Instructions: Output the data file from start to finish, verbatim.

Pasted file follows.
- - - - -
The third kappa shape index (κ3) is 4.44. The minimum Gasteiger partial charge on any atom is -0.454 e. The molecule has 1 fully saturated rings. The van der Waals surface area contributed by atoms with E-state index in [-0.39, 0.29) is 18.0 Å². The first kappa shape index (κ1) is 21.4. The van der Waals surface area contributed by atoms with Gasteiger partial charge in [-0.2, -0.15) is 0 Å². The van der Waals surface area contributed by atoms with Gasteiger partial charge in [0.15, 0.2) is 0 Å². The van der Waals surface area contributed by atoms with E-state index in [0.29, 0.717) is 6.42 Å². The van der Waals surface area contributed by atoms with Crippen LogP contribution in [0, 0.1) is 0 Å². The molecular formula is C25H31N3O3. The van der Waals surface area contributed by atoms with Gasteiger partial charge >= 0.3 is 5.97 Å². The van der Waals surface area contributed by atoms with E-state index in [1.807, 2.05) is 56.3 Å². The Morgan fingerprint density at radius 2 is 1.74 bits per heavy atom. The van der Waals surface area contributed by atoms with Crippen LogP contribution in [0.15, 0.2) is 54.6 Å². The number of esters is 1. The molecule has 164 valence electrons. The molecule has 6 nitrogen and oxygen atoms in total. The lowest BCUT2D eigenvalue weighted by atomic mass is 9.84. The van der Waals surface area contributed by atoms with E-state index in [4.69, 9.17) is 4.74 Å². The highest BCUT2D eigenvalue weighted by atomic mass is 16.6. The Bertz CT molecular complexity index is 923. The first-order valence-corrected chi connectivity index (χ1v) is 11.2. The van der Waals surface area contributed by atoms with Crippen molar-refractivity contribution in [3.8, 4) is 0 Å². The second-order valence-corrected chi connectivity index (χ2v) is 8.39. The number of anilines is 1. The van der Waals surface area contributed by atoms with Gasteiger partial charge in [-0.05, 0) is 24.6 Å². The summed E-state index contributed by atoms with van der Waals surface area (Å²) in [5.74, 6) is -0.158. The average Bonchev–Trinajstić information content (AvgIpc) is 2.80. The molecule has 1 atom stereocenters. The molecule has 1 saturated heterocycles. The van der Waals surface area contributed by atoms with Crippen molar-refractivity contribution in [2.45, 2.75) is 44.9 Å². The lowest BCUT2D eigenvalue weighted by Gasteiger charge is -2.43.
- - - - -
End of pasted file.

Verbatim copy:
The third kappa shape index (κ3) is 4.44. The minimum Gasteiger partial charge on any atom is -0.454 e. The molecule has 1 fully saturated rings. The van der Waals surface area contributed by atoms with E-state index in [-0.39, 0.29) is 18.0 Å². The first kappa shape index (κ1) is 21.4. The van der Waals surface area contributed by atoms with Gasteiger partial charge in [-0.2, -0.15) is 0 Å². The van der Waals surface area contributed by atoms with Gasteiger partial charge in [0.15, 0.2) is 0 Å². The van der Waals surface area contributed by atoms with E-state index in [0.29, 0.717) is 6.42 Å². The van der Waals surface area contributed by atoms with Crippen LogP contribution in [0, 0.1) is 0 Å². The molecular formula is C25H31N3O3. The van der Waals surface area contributed by atoms with Gasteiger partial charge >= 0.3 is 5.97 Å². The van der Waals surface area contributed by atoms with E-state index in [1.807, 2.05) is 56.3 Å². The Morgan fingerprint density at radius 2 is 1.74 bits per heavy atom. The van der Waals surface area contributed by atoms with Crippen LogP contribution in [0.15, 0.2) is 54.6 Å². The number of esters is 1. The molecule has 164 valence electrons. The molecule has 6 nitrogen and oxygen atoms in total. The lowest BCUT2D eigenvalue weighted by atomic mass is 9.84. The van der Waals surface area contributed by atoms with E-state index in [4.69, 9.17) is 4.74 Å². The highest BCUT2D eigenvalue weighted by atomic mass is 16.6. The Bertz CT molecular complexity index is 923. The first-order valence-corrected chi connectivity index (χ1v) is 11.2. The van der Waals surface area contributed by atoms with Crippen molar-refractivity contribution in [3.8, 4) is 0 Å². The second-order valence-corrected chi connectivity index (χ2v) is 8.39. The number of anilines is 1. The van der Waals surface area contributed by atoms with Gasteiger partial charge in [-0.05, 0) is 24.6 Å². The summed E-state index contributed by atoms with van der Waals surface area (Å²) in [5.74, 6) is -0.158. The average Bonchev–Trinajstić information content (AvgIpc) is 2.80. The molecule has 1 atom stereocenters. The molecule has 1 saturated heterocycles. The van der Waals surface area contributed by atoms with Crippen molar-refractivity contribution in [2.45, 2.75) is 44.9 Å². The lowest BCUT2D eigenvalue weighted by Gasteiger charge is -2.43.